Relapse is not an event; it is a process, and it happens in stages. A relapse doesn’t always mean that the person has started to use drugs or alcohol again. Relapse can mean that the person is slowly losing stability and setting themselves up for relapse. A common question that we get is simply – how do I help someone who is relapsing? It can be difficult to know what to say to someone who relapsed, or how to deal with their relapse when you and they have already been through this many times.
The key thing is to remember that relapse does not mean failure. In fact, it is quite common. With both drug addiction and alcohol addiction, the chances of relapse are 40-60%. It is part of the recovery process, and an opportunity to learn from mistakes and strengthen one’s recovery.
Like addiction, relapse is best addressed as early as possible, before the person falls off the wagon. For this, it is important to notice the main signs of relapse.
- Signs of Alcohol and Drug Addiction Relapse
- What to do When Someone Relapses
- What to Say to Someone Who Has Relapsed
- How to Deal with Relapse
- Get Help for Someone Who Is Relapsing
- Relapse and Risk of Overdose
- How Castle Craig Can Help
As part of the Castle Craig Hospital relapse prevention programme, participants are given a checklist of relapse warning signs which they are encouraged to use every day to monitor their own wellbeing. This can be a valuable tool in taking preventative measures at an early stage, should they be needed.
Signs of Alcohol and Drug Addiction Relapse
The signs to look out for when one suspects a drug or alcohol relapse will depend on the stage of relapse. In the first stage, also known as emotional relapse, a person doesn’t think about using again, but they are setting themselves up for physical relapse. In the second stage, mental relapse, a person will start to negotiate with themselves about potentially going back to alcohol or drugs. The third and final stage, physical relapse, is when the relapsing alcoholic or drug user goes back to their old habits.
During any stage of relapse, the signs of relapse are similar to signs of addiction. Of course, with physical relapse, one has to look for signs of alcohol or drug use, just like in the beginning of actual addictive behaviour. However, the signs of relapse come far earlier, before the first slip.
Emotional relapse can happen months before physical relapse. Hence, if it is not addressed, it can quickly grow into a serious problem. However, since it is the earliest stage, it is also the easiest to pull back from. And if you have been through this before with your loved ones, you may start to recognise the signs. Remember – this is the easiest time to help someone who is relapsing, so be sure to look out for any issues that arise.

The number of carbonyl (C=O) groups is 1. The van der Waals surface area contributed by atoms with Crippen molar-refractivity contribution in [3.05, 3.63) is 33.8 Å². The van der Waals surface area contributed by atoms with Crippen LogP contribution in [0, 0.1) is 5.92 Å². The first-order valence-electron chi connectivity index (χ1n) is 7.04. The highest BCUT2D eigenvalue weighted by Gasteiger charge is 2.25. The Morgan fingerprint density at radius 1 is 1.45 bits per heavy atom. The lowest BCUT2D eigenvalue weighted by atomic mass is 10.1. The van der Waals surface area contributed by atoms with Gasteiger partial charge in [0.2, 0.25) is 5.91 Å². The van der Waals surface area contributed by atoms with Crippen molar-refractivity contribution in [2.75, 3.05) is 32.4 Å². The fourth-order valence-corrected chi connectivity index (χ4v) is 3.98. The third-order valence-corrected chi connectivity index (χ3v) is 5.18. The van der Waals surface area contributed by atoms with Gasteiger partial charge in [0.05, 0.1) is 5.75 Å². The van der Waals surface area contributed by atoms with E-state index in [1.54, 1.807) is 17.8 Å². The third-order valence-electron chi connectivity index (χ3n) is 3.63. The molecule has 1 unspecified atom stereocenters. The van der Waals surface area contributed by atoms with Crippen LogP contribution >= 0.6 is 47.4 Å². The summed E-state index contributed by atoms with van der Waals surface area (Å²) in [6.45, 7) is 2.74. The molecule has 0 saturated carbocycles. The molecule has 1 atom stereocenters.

When entering emotional relapse, a person may show signs of:
- Behavioural or emotional changes
- Mood swings
- Problems with work/school/family
- Neglecting self-care
- Refusing to ask for help
- Neglecting continuing care plans
- Not attending support group meetings
If not addressed these signs will be followed by mental relapse and eventually become triggers for physical relapse.
Mental relapse is tougher to return from, especially if allowed to progress. Signs of mental relapse include:
- Nostalgia about using alcohol or drugs
- Glamourising past use
- Denial about the past or current problem
- Hanging out with old friends who drink or use drugs
- Fantasising about relapse
- Negotiating that “just once” won’t be a problem
What to do when someone relapses?
Whatever the stage of relapse, it is important to stay supportive. They need you now more than ever. Both the person and their loved ones need to remember that addiction is a disease and not anybody’s fault. Everyone can make mistakes. However, it is also important to balance this with the fact that just because they are sick, their addiction is not an excuse for bad behaviour. Here are some suggestions for what to do after a relapse:
Identify the Triggers:
To prevent relapse from happening again, it is important to identify what caused the problem in the first place. This might be as simple as avoiding a certain person or place. For example, if Kate, a recovering alcoholic, knows her book club friends always drink a lot, she might want to decline future invitations to hang out with them. If you are aware of the problem, you have the power to fix it.
Stay supportive, just like you have been during their addiction treatment. Don’t show hate or anger, even if you are emotionally overwhelmed. The person relapsing needs you now more than ever. They probably already feel like a failure, so they need to know there is someone they can rely on.
Don’t Enable Them:
While being supportive is important, in order to really help the person relapsing, you need to stay somewhat emotionally detached from the situation. You should keep a clear head when you confront the issue. Be firm when you address the person and do not minimise the problem. Make sure they know that, ultimately, they are responsible for their own well-being and recovery. You can help them along the journey, but it is their journey to take. Avoiding falling into the trap of co-dependency is crucial for both you, and your loved one.